Taylor Swift inspired by Phoenix mother's grief

Ed Masley, The Arizona Republic
Maya Thompson's son Ronan died of cancer at age 4. She blogged about losing her son, and singer Taylor Swift wrote a heartrending song inspired by the mother's anguish.

Maya Thompson didn't know she was writing the words to a chart-topping hit for Taylor Swift when she was working through the sadness of losing her child to cancer.

Thompson hadn't even heard the song, in fact, until Swift premiered Ronan, a heartbreaking ballad with lyrics based entirely on Thompson's blog, on Friday night during the Stand Up to Cancer telethon.

"It was pretty emotional," Thompson says in her Phoenix living room three days after the telethon.

Thompson is the mother of 9-year-old twins, Quinn and Liam. She and her husband, Woody, have a baby due in April."I don't think there was a dry eye in the house. I'm surprised I wasn't on the floor bawling."

Her son Ronan died in May 2011, three days before he would have turned 4. She worked through her grief, in part, by writing a blog called Rockstar Ronan,

Losing a child, Thompson says, is "the worst thing that could happen to a family," and hearing the words from her blog set to music "was kind of like reliving it again, but it's something I'll probably always relive."

It's hard to imagine anyone not having an emotional reaction to the song, as a clearly shaken Swift performed it at the telethon.

A richly detailed portrait of a mother's love, heartbreak and loss, it sets the tone with an aching, understated vocal, accompanied only by a finger-picked guitar, on the opening line: "I remember your bare feet down the hallway/I remember your little laugh/Race cars on the kitchen floor/Plastic dinosaurs/I love you to the moon and back."

As the song goes on, it addresses Ronan's fight against neuroblastoma through the eyes of a clearly devastated mother.

"You fought it hard like an Army guy," Swift sings, a tremble in her voice. "Remember I leaned in and whispered to you, 'Come on, baby, with me, we're gonna fly away from here.' You were my best four years."

And it somehow only gets increasingly emotional from there, with Swift singing, "I remember the drive home when the blind hope turned to crying and screaming 'Why?'/Flowers pile up in the worst way/No one knows what to say about a beautiful boy who died/And it's about to be Halloween/You could be anything you wanted if you were still here."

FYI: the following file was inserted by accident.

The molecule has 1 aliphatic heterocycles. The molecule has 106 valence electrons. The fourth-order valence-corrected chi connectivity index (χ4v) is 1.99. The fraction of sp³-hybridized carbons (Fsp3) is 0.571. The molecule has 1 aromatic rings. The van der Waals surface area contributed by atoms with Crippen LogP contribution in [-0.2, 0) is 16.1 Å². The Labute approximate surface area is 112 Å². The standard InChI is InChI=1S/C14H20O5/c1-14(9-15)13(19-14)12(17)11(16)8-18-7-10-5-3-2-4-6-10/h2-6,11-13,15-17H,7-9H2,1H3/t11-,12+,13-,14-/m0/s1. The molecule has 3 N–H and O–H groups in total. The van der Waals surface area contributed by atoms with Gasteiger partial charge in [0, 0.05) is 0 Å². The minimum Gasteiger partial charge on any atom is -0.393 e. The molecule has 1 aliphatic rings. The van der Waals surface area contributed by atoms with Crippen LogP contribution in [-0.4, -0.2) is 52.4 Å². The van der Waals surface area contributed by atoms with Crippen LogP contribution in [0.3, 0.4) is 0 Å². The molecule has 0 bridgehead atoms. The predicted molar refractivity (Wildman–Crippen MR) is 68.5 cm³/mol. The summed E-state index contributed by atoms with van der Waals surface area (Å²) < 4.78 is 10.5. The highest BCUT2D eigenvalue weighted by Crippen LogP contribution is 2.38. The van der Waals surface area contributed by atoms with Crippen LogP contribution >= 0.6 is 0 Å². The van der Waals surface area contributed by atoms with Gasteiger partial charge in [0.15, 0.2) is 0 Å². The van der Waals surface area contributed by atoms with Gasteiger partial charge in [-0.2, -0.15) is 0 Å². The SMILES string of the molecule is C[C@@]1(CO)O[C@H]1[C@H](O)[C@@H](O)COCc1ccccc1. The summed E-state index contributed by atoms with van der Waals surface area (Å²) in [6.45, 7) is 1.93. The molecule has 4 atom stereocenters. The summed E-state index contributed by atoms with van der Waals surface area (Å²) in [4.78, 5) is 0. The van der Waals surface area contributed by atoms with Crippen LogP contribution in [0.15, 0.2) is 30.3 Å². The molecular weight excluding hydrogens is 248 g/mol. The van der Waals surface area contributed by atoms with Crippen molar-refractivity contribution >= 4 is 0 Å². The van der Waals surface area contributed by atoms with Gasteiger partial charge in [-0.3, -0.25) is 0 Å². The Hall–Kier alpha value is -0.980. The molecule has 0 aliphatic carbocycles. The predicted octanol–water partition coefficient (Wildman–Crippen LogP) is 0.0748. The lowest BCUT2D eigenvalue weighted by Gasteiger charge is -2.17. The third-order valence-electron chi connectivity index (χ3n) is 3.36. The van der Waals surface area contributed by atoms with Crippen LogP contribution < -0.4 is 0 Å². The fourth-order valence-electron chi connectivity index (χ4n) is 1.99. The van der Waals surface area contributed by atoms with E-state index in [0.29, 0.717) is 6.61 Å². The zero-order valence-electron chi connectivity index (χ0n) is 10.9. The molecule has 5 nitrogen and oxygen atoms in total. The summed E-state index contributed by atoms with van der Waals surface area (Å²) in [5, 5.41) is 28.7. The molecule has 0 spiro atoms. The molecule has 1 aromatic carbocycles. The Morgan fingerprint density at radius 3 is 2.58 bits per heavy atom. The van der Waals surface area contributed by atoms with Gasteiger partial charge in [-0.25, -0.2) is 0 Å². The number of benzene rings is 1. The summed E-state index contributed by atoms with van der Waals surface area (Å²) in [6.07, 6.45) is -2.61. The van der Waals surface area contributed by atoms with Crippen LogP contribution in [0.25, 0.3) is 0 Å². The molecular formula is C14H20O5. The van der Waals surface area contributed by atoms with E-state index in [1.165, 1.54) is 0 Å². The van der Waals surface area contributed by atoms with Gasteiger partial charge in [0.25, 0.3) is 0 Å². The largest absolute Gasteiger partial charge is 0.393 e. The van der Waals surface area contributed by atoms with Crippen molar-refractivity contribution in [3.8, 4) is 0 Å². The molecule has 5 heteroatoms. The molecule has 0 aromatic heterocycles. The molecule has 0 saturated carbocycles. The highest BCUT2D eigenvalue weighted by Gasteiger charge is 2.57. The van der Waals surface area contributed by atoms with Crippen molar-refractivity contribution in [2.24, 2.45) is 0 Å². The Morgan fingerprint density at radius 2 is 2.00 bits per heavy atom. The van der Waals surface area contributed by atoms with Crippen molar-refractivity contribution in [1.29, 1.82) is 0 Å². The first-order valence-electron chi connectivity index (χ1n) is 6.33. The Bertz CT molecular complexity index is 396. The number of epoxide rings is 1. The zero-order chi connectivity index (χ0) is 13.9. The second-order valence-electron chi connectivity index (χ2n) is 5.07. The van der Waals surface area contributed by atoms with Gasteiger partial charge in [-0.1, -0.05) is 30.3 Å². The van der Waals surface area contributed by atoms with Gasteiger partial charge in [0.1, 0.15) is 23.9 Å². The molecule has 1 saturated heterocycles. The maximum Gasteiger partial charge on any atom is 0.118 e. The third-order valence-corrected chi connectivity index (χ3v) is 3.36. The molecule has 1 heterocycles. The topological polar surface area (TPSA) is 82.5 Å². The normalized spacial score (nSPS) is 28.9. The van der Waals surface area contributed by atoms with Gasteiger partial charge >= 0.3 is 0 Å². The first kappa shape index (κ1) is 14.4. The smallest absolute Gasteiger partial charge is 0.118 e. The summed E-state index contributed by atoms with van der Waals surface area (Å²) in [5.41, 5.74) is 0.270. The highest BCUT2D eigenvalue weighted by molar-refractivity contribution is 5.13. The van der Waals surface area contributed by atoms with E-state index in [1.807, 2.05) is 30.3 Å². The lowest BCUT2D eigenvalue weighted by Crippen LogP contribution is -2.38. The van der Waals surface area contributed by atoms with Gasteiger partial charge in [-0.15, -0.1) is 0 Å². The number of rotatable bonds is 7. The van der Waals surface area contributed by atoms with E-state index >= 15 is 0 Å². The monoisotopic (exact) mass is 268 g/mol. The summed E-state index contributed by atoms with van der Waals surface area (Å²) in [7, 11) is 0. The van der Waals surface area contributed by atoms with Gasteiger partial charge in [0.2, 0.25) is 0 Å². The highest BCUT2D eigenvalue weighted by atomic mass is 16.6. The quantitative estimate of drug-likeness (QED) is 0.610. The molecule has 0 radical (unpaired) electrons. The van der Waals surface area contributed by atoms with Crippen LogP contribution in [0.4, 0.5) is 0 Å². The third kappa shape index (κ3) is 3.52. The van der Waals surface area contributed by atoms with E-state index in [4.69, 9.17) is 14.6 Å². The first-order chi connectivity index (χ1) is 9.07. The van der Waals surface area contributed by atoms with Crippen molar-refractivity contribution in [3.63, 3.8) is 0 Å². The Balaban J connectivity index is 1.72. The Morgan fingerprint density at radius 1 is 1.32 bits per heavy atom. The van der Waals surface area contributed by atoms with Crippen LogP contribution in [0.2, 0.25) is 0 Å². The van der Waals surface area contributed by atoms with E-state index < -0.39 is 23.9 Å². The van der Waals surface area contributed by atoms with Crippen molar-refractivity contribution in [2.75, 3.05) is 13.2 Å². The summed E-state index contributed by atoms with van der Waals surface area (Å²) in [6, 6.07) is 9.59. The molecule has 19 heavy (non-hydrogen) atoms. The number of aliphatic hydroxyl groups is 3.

Tears welling in the corners of her eyes, Thompson says, "She took my words and tweaked them in the most beautiful way."

The two met in October 2011, when Swift invited Thompson to her concert at Arena.

"She had been reading my blog for a while and heard that Ronan had passed away," Thompson says. "And she was just devastated by it."

The Swift song is available on iTunes, where by Sunday morning, it had topped the charts, replacing another Swift hit, We Are Never Ever Getting Back Together.

Proceeds from those sales will go to cancer-related charities.

Even before the Swift song, Ronan's death had inspired the creation of the Ronan Thompson Foundation, a non-profit dedicated to finding a cure for neuroblastoma and funding research, both traditional and non-traditional, to reduce the number of children affected by the disease and its mortality threshold.

Carolyn Oberholtzer, president of the foundation, says, "First, you want awareness for your cause. Then, you need resources. And the fact that 100 percent of the proceeds are going to cancer-related charities has far-reaching implications for children with cancer. There's a dedicated revenue stream. It's incredible."

Asked how it felt to see a song based on her blog hit No.1 on iTunes' sales chart, Thompson smiles.

"I've been pinching myself ever since," she says.

"It's ... putting a face to childhood cancer that we didn't have before. Nobody wants to talk about childhood cancer. It's too sad. But the sad thing is there are 46 kids diagnosed a day and seven of those kids will die a day.

"It's sad that no one wants to pay attention to that. And I think now that she's taken this stand, it's just going to do incredible things for the awareness."

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